Finding my way in the Rio Grande Valley

Young people in border towns like McAllen in the Rio Grande Valley need to build strong communities and make their voices heard to create real change, says Abigail Piando

“If you had to take a friend to a spot in your town, where would you take them?” 

I was asked this in a work meeting, and it was challenging to answer. In any big city, it is a no brainer. The big cities in Texas (Austin, San Antonio, and Houston) have common tourist attractions: The Capitol, the Alamo, NASA. However, coming from a small border town like McAllen I had to think deep. The Rio Grande Valley (RGV) resembles many small towns in the country. If you asked a 15-year-old version of myself, I would have said it was the most boring place in Texas. 

There was nothing to do, no amusement parks to play in. I always craved adventure and excitement. It always felt like time itself passed by at half speed along the Southern border. All of us were tired of the same old routine, and instead imagined a future where we were free to be ourselves in the great big world that was waiting for us. We talked about taking trips to New York, backpacking around Europe, but they were all hopes and dreams to evade the innocent reality that greeted us every day. 

The Beginning: South Texas Ideas

In my sophomore year of high school, I was approached by a friend to join a new club that he was creating called South Texas Ideas (STXi). I immediately said yes – I just wanted something to do, and sure enough, that was how it all began. That was the moment the illusion of time started to fade, and the way I perceived my whole town changed forever.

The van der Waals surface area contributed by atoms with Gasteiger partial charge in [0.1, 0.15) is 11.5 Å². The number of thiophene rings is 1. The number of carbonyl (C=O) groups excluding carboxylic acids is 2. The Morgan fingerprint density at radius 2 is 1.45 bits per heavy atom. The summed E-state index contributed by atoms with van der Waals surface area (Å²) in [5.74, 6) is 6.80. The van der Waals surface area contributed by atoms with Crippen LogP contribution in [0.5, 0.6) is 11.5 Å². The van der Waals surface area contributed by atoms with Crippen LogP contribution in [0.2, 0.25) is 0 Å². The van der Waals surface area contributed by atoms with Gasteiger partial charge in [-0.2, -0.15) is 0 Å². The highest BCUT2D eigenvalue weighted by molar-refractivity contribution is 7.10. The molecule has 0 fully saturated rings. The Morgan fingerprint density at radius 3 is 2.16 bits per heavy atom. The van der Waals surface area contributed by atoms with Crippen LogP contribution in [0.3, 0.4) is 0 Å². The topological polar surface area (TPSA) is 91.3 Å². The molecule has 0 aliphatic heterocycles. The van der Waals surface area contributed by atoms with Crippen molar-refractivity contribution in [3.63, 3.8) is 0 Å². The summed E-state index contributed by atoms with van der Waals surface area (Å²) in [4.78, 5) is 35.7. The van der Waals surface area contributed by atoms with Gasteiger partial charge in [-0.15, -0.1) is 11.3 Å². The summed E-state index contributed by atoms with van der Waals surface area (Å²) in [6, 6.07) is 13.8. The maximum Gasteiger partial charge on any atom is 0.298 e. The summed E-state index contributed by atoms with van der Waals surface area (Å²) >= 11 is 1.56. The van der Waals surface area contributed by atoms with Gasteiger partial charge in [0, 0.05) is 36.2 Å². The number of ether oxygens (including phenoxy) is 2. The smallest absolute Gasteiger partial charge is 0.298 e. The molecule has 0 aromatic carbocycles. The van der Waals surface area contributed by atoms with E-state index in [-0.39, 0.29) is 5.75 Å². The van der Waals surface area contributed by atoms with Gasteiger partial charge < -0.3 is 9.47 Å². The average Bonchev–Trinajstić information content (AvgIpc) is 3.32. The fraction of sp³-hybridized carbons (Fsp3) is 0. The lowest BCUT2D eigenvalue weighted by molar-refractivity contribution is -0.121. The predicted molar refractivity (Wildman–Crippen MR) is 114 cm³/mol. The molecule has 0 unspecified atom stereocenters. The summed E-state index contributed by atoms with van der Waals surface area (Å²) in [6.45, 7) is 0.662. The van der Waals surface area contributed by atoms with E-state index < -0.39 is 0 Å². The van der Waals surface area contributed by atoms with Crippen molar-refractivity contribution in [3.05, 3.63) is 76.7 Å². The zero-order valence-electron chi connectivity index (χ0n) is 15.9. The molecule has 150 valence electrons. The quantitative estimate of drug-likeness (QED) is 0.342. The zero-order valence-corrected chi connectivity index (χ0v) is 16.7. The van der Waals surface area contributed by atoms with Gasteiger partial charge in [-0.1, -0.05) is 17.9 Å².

How was I to empower other youth about their own identity and pride if I had none?”

STXi’s first meeting was more complicated than I had expected. We spent four hours in the public library study room discussing our mission. The team leaders introduced us to the main goal: to educate and empower South Texan youth over their unique culture, community, and identity. Just then, I began feeling a sense of hopelessness and displacement. How was I to empower other youth about their own identity and pride if indeed I had none? Reluctant to quit the club so early, I decided to go with the flow and wait. I had no idea what I was doing and the best I could do was learn and grow my admiration for my hometown as STXi’s first guinea pig. 

Rediscovering Rio Grande Valley

In the beginning, I felt lost amongst all the chaos, but eventually, I found my way. Amanda Elise Salas was the first speaker I listened to at the club. She was a local campaign organiser and activist passionate about Rio Grande Valley politics. Listening to her story and watching her speak about our community with pride made me think about what I felt proud about. 

The previously boring vacant plots of grass around town became symbols of the endless possibilities of growth for the community.”

It was around then that time that the way I viewed my town and my place in it changed completely. The rows of orange trees on the way home were no longer an eyesore but became representative of the seasonal migrant community in the Valley. The previously boring vacant plots of grass around town became symbols of the endless possibilities of growth for the community. The purple and yellow sunrises on the way to school every morning suddenly began reminding me of the Philippine sunsets that I missed terribly.

Finding Strength In Community